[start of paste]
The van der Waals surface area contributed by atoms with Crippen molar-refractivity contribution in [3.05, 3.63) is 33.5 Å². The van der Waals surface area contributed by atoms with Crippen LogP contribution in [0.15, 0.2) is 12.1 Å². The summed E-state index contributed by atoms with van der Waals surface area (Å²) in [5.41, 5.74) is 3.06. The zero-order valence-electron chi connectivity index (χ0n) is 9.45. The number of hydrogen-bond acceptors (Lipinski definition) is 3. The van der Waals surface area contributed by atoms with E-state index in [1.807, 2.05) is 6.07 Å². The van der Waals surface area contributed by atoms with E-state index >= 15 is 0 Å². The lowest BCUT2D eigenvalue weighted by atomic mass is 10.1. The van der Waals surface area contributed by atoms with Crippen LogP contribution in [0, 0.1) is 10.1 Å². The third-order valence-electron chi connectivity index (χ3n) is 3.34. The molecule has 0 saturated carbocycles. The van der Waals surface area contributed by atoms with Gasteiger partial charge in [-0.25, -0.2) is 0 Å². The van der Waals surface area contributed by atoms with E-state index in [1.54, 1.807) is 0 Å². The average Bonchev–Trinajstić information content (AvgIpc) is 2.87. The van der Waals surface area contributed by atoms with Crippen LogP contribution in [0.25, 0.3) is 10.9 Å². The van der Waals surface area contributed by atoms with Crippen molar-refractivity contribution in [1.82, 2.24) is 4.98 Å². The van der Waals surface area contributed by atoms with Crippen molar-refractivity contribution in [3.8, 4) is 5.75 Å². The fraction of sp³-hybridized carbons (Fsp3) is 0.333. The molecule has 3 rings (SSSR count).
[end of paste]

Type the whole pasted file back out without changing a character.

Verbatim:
The van der Waals surface area contributed by atoms with Crippen molar-refractivity contribution in [3.05, 3.63) is 33.5 Å². The van der Waals surface area contributed by atoms with Crippen LogP contribution in [0.15, 0.2) is 12.1 Å². The summed E-state index contributed by atoms with van der Waals surface area (Å²) in [5.41, 5.74) is 3.06. The zero-order valence-electron chi connectivity index (χ0n) is 9.45. The number of hydrogen-bond acceptors (Lipinski definition) is 3. The van der Waals surface area contributed by atoms with E-state index in [1.807, 2.05) is 6.07 Å². The van der Waals surface area contributed by atoms with E-state index >= 15 is 0 Å². The lowest BCUT2D eigenvalue weighted by atomic mass is 10.1. The van der Waals surface area contributed by atoms with Crippen LogP contribution in [0, 0.1) is 10.1 Å². The third-order valence-electron chi connectivity index (χ3n) is 3.34. The molecule has 0 saturated carbocycles. The van der Waals surface area contributed by atoms with Gasteiger partial charge in [-0.25, -0.2) is 0 Å². The van der Waals surface area contributed by atoms with E-state index in [1.54, 1.807) is 0 Å². The average Bonchev–Trinajstić information content (AvgIpc) is 2.87. The van der Waals surface area contributed by atoms with Crippen LogP contribution in [0.25, 0.3) is 10.9 Å². The van der Waals surface area contributed by atoms with Crippen molar-refractivity contribution in [1.82, 2.24) is 4.98 Å². The van der Waals surface area contributed by atoms with Crippen molar-refractivity contribution in [3.8, 4) is 5.75 Å². The fraction of sp³-hybridized carbons (Fsp3) is 0.333. The molecule has 3 rings (SSSR count).